Greenberg Gibbons purchases Waldorf Station property
Super Walmart plans out with Chaney sale
Plans for a Super Walmart are officially a thing of the past with Chaney Enterprises’ sale of its Waldorf Station property to Greenberg Gibbons.
In July, Chaney Enter- prises pulled out of its contract with Walmart to place a store in the Wal- dorf Station area at the in- tersection of Mattawom- an Drive and U.S. 301. On Friday, the company finalized the sale of the property to Greenberg Gibbons.
Brian Gibbons, the chief executive officer of Greenberg Gibbons, said the company does not yet have concrete plans for the land and its development. But there will be no Super Walmart in the area, he said.
The property’s develop- ment will feature mixed use elements and be con- ducive to transit-oriented development, as the coun- ty has zoned for, Gibbons said.
The company is still analyzing the property, he said, but once the analysis is complete they will move forward in its planning. The company hopes to put together concrete development plans “over the next three to six months,” he said.
“We want to meet with community groups and elected officials once we get a bit further in our analysis of what potential development plans can be,” Gibbons said.
Hall Chaney, president of Chaney Enterprises, said the company is happy to sell its property to Greenberg Gibbons and believes it is in good hands. He said the company is the “best developer” to handle the property.
County Commissioner Ken Robinson (D) said Greenberg Gibbons executives met individually with county commission- ers before purchasing the property to gain an understanding of what the zoning requirements were and what may fit in the community.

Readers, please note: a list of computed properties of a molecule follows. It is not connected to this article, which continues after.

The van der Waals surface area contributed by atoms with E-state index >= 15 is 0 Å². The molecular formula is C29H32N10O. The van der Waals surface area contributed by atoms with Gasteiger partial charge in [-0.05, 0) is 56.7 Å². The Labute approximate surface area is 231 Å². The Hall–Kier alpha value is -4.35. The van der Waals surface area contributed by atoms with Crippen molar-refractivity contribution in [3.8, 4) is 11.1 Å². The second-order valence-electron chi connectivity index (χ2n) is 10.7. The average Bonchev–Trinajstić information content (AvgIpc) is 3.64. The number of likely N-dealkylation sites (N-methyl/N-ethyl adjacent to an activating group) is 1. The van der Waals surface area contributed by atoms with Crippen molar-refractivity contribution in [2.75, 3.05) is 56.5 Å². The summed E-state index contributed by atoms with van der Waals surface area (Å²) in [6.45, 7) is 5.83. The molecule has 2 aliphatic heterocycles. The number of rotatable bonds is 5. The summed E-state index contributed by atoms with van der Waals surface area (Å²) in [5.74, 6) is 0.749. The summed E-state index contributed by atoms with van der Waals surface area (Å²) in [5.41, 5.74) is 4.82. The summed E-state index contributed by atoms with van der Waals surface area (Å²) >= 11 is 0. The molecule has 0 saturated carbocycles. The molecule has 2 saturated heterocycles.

Greenberg Gibbons owns properties across the state including areas of Baltimore, Anne Arun- del and Prince George’s counties and Ocean City. Some of its featured properties are the Waugh Chapel Towne Center in Gambrills, the Laurel Towne Center and the Annapolis Towne Center.
All of those locations fea- ture mixed use elements with residential housing along with both retail and entertainment options.
Robinson said the com- pany’s acquisition of the property is a “very en- couraging” development. The company has a great reputation throughout the region, he said, and having them here is a pos- itive.
“If they can provide a development in Charles County like they have done elsewhere, this will be a winner for our resi- dents,” he said.
Jim Long, president of the Mattawoman Watershed Society, who stood in opposition to a Super Walmart coming to Wal- dorf Station, said he will take a “wait and see” approach to the land acqui- sition.
The property sits close to the county’s Mattawoman Resource Protec- tion zone, and pushing the property into Western Parkway’s path would have damaged that zone. A 100,000-square-foot superstore, or anything that size, could still damage the area.
“From what I know, this firm does actually make mixed-use types of projects and so it might be a better gateway than a Walmart would have been,” Long said.
One of the concerns that still remains is moving the highway away from Mattawoman Creek, Long said. But a mixed use development may shorten the highway. The county will still have to wait and see.
No one has reached out to the Mattawoman Watershed Society as of yet, Long said, but they would be willing to talk with Greenberg Gibbons to inform them about the area and help create feasible designs.